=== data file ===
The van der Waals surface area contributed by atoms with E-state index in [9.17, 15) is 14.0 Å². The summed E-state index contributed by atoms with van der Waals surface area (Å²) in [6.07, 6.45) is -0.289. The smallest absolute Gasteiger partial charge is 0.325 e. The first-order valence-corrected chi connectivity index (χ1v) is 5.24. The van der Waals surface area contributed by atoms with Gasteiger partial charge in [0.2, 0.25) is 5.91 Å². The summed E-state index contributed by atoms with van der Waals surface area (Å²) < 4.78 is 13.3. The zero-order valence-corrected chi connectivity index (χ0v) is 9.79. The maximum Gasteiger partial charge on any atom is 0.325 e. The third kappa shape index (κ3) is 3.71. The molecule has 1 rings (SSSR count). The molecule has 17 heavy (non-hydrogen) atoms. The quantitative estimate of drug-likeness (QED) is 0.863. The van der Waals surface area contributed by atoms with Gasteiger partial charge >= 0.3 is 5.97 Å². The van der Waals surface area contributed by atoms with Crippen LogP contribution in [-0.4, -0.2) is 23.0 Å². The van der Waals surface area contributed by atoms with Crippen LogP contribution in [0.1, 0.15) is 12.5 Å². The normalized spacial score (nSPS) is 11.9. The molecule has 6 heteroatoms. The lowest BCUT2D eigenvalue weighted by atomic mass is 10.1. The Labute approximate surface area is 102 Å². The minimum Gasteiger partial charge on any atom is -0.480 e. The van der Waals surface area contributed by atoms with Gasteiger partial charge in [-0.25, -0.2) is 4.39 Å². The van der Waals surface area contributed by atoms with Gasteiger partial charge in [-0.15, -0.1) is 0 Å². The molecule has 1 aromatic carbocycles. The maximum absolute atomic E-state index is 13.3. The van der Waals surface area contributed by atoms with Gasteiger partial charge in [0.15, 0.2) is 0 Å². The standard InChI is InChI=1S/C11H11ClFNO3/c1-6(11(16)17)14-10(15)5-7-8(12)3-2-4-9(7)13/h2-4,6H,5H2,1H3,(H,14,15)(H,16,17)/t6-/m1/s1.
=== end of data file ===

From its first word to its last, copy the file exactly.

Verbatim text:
The van der Waals surface area contributed by atoms with E-state index in [9.17, 15) is 14.0 Å². The summed E-state index contributed by atoms with van der Waals surface area (Å²) in [6.07, 6.45) is -0.289. The smallest absolute Gasteiger partial charge is 0.325 e. The first-order valence-corrected chi connectivity index (χ1v) is 5.24. The van der Waals surface area contributed by atoms with Gasteiger partial charge in [0.2, 0.25) is 5.91 Å². The summed E-state index contributed by atoms with van der Waals surface area (Å²) < 4.78 is 13.3. The zero-order valence-corrected chi connectivity index (χ0v) is 9.79. The maximum Gasteiger partial charge on any atom is 0.325 e. The third kappa shape index (κ3) is 3.71. The molecule has 1 rings (SSSR count). The molecule has 17 heavy (non-hydrogen) atoms. The quantitative estimate of drug-likeness (QED) is 0.863. The van der Waals surface area contributed by atoms with Gasteiger partial charge >= 0.3 is 5.97 Å². The van der Waals surface area contributed by atoms with Crippen LogP contribution in [-0.4, -0.2) is 23.0 Å². The van der Waals surface area contributed by atoms with Crippen LogP contribution in [0.1, 0.15) is 12.5 Å². The normalized spacial score (nSPS) is 11.9. The molecule has 6 heteroatoms. The lowest BCUT2D eigenvalue weighted by atomic mass is 10.1. The Labute approximate surface area is 102 Å². The minimum Gasteiger partial charge on any atom is -0.480 e. The van der Waals surface area contributed by atoms with Gasteiger partial charge in [-0.25, -0.2) is 4.39 Å². The van der Waals surface area contributed by atoms with Gasteiger partial charge in [-0.15, -0.1) is 0 Å². The molecule has 1 aromatic carbocycles. The maximum absolute atomic E-state index is 13.3. The van der Waals surface area contributed by atoms with Gasteiger partial charge in [0.15, 0.2) is 0 Å². The standard InChI is InChI=1S/C11H11ClFNO3/c1-6(11(16)17)14-10(15)5-7-8(12)3-2-4-9(7)13/h2-4,6H,5H2,1H3,(H,14,15)(H,16,17)/t6-/m1/s1.